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The American Way: Find a Candidate to Vote Against

September 27, 2004|James McEnteer | James McEnteer is the author of "Deep in the Heart: The Texas Tendency in American Politics" (Praeger, 2004).

Like many other Americans, I find it easier to vote against a candidate than for one.

Recently, I saw a documentary film that illustrated my civic dilemma. "A Perfect Candidate" chronicled the 1994 race for the U.S. Senate in Virginia. The incumbent Democrat, Charles Robb, had lied about his affair with a teenage girl while governor, and about his use of cocaine.

Robb's Republican opponent was Oliver North, who had admitted lying to Congress about his treasonous Iran-Contra deals. The film showed his public confession of perjury during the televised congressional hearings on the matter, then caught him lying to Virginia schoolchildren during the campaign, denying that he had lied earlier. North continued to insist that he was proud of his role in Iran-Contra. These two morally challenged candidates were virtually tied in the polls.

As one Virginia voter put it, having to choose between Robb and North was like choosing between "the flu or the mumps. The real question is when we'll find a cure for what's wrong with American politics."

Robb won, leading North's campaign manager, Mark Goodin, to conclude that he had not run a negative enough race. Not a pretty picture but, unfortunately, not exceptional in American politics.

As election day approaches, pundits predictably lament the ever-dwindling voter turnout. Fewer than half of eligible Americans bother to exercise their right to vote. Many of us understand that no candidate truly represents our interests.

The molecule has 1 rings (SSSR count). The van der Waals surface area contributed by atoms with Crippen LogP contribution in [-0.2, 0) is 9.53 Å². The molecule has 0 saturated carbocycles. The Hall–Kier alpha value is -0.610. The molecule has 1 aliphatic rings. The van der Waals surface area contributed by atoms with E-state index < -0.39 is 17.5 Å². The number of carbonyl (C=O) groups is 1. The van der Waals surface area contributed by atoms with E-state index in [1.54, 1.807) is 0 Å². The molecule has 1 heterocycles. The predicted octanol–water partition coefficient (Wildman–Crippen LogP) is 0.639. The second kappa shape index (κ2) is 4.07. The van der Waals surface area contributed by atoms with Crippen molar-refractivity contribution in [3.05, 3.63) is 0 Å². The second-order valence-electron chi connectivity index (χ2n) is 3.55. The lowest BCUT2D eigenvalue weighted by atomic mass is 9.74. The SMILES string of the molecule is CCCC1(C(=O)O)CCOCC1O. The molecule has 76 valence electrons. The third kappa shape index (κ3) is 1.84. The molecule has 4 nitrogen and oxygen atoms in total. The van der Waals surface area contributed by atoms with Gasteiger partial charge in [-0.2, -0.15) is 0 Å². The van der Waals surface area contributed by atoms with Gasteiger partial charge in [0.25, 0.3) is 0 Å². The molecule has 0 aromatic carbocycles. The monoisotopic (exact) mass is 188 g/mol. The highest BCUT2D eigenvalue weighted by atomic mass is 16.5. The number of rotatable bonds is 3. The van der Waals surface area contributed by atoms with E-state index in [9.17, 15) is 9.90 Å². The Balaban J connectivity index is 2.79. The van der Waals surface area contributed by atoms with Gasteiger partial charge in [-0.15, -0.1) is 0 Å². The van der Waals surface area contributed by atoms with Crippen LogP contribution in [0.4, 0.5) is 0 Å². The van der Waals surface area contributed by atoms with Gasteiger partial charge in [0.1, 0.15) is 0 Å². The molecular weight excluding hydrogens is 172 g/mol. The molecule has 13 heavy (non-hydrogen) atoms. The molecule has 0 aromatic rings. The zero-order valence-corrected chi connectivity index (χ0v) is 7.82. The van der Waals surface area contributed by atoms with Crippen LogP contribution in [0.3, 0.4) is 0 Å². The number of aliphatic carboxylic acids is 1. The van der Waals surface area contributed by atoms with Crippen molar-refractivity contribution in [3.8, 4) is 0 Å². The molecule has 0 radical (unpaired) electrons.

The first year I could vote for a president was 1968. Vietnam War apologist Hubert Humphrey ran against Red Scare smearmeister Richard Nixon. The flu versus the mumps. I couldn't choose.

In 1972, I voted to remove the Nixon-Agnew-Kissinger menace. Nixon won big but resigned two years later.

Out of the country in 1976, I failed to vote against Nixon's pardoner. In 1980, I did vote against Ronald "Seen One Redwood, You've Seen 'Em All" Reagan, who had already degraded California's environment, social programs and educational system. I voted against him in '84 too, when he displayed his senility during the presidential debates. But most voters didn't care about Reagan's brain. They liked his smile.

In 1988, George H.W. Bush rode the Gipper's coattails into office. In 1992, I voted to end the George and Danny Show, that deadly cynical vaudeville of wars, lies and stupidity. Compared with the Bush-Quayle plague, Bill Clinton felt like a spring sniffle.

Unable to keep any of his promises, by 1996 Clinton looked feverish too. But Bob Dole, who channeled the Great Depression, was also someone to sneeze at. I couldn't drag myself to the polls for either of them.

Then came 2000. My favorite description of the Bush-Gore debates -- and I'm sorry I'm not able to remember and credit my source here -- was that Bush spoke English as if it were his second language and Gore spoke it as if it were your second language. The smirking jerk versus the condescending preppy. It's amazing that as many voters turned up as they did, including those thousands of disenfranchised Floridians.

This year's choice between two Yale Skull and Bones multimillionaires would seem another futile exercise. Except that George W. Bush has shown enough contempt for most Americans to deserve ours. His reckless fiscal policies have weakened our country and impoverished many citizens. His Iraq war -- based on lies -- has killed and wounded thousands, with no end in sight. Yet he and his friends and family in and out of government continue to profit handsomely from those fiscal policies and that war. Enough already.

In the film "A Perfect Candidate," a minister admonishes his parishioners not to wait for "a perfect candidate" or they will never vote for anyone. But we need not wait. George W. Bush is the perfect candidate to vote against.

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